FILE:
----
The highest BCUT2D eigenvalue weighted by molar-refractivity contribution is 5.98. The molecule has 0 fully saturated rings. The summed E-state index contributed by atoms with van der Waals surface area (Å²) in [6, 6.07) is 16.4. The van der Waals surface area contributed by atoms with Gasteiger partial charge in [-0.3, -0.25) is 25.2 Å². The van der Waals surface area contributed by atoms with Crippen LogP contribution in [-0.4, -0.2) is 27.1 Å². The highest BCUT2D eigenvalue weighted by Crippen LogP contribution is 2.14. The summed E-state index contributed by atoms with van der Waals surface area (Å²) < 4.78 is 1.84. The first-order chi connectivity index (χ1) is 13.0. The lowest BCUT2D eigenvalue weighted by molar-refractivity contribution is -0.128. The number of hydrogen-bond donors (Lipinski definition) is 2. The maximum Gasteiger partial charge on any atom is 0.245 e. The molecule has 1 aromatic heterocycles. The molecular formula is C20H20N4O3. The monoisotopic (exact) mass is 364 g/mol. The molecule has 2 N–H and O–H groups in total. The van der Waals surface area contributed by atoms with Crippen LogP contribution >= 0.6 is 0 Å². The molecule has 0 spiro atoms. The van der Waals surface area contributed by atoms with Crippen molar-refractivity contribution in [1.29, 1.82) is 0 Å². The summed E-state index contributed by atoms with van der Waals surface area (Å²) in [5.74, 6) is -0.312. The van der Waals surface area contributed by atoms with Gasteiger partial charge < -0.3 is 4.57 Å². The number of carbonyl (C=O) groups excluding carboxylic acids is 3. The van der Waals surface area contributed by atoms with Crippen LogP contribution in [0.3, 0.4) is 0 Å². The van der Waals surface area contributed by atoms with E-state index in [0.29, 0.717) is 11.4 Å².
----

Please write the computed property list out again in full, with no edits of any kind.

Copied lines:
The highest BCUT2D eigenvalue weighted by molar-refractivity contribution is 5.98. The molecule has 0 fully saturated rings. The summed E-state index contributed by atoms with van der Waals surface area (Å²) in [6, 6.07) is 16.4. The van der Waals surface area contributed by atoms with Gasteiger partial charge in [-0.3, -0.25) is 25.2 Å². The van der Waals surface area contributed by atoms with Crippen LogP contribution in [-0.4, -0.2) is 27.1 Å². The highest BCUT2D eigenvalue weighted by Crippen LogP contribution is 2.14. The summed E-state index contributed by atoms with van der Waals surface area (Å²) < 4.78 is 1.84. The first-order chi connectivity index (χ1) is 13.0. The lowest BCUT2D eigenvalue weighted by molar-refractivity contribution is -0.128. The number of hydrogen-bond donors (Lipinski definition) is 2. The maximum Gasteiger partial charge on any atom is 0.245 e. The molecule has 1 aromatic heterocycles. The molecular formula is C20H20N4O3. The monoisotopic (exact) mass is 364 g/mol. The molecule has 2 N–H and O–H groups in total. The van der Waals surface area contributed by atoms with Crippen LogP contribution >= 0.6 is 0 Å². The molecule has 0 spiro atoms. The van der Waals surface area contributed by atoms with Crippen molar-refractivity contribution in [1.29, 1.82) is 0 Å². The summed E-state index contributed by atoms with van der Waals surface area (Å²) in [5.74, 6) is -0.312. The van der Waals surface area contributed by atoms with Gasteiger partial charge < -0.3 is 4.57 Å². The number of carbonyl (C=O) groups excluding carboxylic acids is 3. The van der Waals surface area contributed by atoms with Crippen LogP contribution in [0.3, 0.4) is 0 Å². The van der Waals surface area contributed by atoms with E-state index in [0.29, 0.717) is 11.4 Å².